Bird Flu Claims Two Lives

Bird flu has claimed its first human victims in Bali this year, with two children dying of the disease at the weekend.

The children, a 10-year-old boy identified as WA and his five-year-old sister, NR, were from Banjar Dinas Antuga in Jehem, Bangli.  Both were brought to Sanglah Hospital in Denpasar on Friday suffering from severe flu-like symptoms.

“Both of them had avian flu symptoms including fever, difficulty breathing and lung infections. They tested positive for the disease based on our initial checks,” said Anak Agung Jaya Kusuma, the hospital’s medical director, adding that they had been previously treated for pneumonia at the main hospital in Bangli but were transferred to Sanglah when their condition continued to deteriorate.

They were treated in the hospital’s intensive care unit and given the anti-flu Tamiflu drug, but both children died on Sunday night.

It has been revealed that the children had been in contact with dead chickens in their home village shortly before they fell ill.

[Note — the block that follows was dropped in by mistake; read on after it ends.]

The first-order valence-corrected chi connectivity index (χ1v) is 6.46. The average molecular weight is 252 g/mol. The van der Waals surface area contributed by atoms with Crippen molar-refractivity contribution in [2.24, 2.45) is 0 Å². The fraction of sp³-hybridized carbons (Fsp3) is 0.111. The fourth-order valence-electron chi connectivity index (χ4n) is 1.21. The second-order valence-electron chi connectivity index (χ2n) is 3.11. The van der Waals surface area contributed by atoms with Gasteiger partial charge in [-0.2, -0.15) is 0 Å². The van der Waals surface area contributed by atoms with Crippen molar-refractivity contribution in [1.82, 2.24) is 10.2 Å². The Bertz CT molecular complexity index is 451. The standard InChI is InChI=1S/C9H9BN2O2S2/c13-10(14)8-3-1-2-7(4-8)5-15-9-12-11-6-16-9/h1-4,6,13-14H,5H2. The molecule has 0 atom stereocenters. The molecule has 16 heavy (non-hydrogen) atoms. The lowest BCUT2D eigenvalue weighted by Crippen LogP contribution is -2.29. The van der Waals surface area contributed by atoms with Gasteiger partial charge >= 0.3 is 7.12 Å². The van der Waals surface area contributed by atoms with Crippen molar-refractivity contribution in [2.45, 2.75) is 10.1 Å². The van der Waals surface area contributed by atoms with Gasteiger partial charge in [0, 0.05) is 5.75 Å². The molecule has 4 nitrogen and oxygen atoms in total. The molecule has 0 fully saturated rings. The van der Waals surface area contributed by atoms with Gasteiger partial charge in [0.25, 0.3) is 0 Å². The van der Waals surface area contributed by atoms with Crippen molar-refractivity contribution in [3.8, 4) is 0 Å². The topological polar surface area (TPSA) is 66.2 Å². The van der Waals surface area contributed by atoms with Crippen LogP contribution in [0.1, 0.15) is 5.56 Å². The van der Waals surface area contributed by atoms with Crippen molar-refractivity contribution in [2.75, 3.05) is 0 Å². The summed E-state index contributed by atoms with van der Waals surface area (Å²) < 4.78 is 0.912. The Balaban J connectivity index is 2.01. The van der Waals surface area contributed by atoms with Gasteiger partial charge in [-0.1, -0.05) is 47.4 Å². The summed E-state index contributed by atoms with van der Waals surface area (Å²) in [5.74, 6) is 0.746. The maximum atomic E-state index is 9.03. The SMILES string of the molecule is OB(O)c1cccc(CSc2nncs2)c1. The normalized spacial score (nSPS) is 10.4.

Putu Sumantra of the Bali Animal Husbandry Department said officials had visited the affected community to conduct tests and sterilisation, but he said they had so far failed to identify the specific source of the infection.

“We have tested several dead chickens, and people said to have had contact with them, but they tested negative for avian flu,” he said. “We have sterilised the whole area and surrounding locations and asked people to report when they find a dead chicken.”

Elsewhere, a significant number of bird flu cases among poultry have been recorded in Jembrana in recent weeks.

Hundreds of chickens reportedly died in Yeh Mekecir in Dangintukadaya Village in the last 10 days.

According to local residents the chickens fell ill suddenly and died overnight and were disposed of locally.

Sumantra said his department was aware of the reports from Jembrana.

The last significant incidence of bird flu among poultry was last March, when at least 80 chickens tested positive for the disease in Badung, Tabanan and Denpasar.

The disease can occasional spread to humans who have close contact with the infected birds. Since 2007 a total of 46 people have been treated for bird flu at Sanglah, including two patients who died of the disease.

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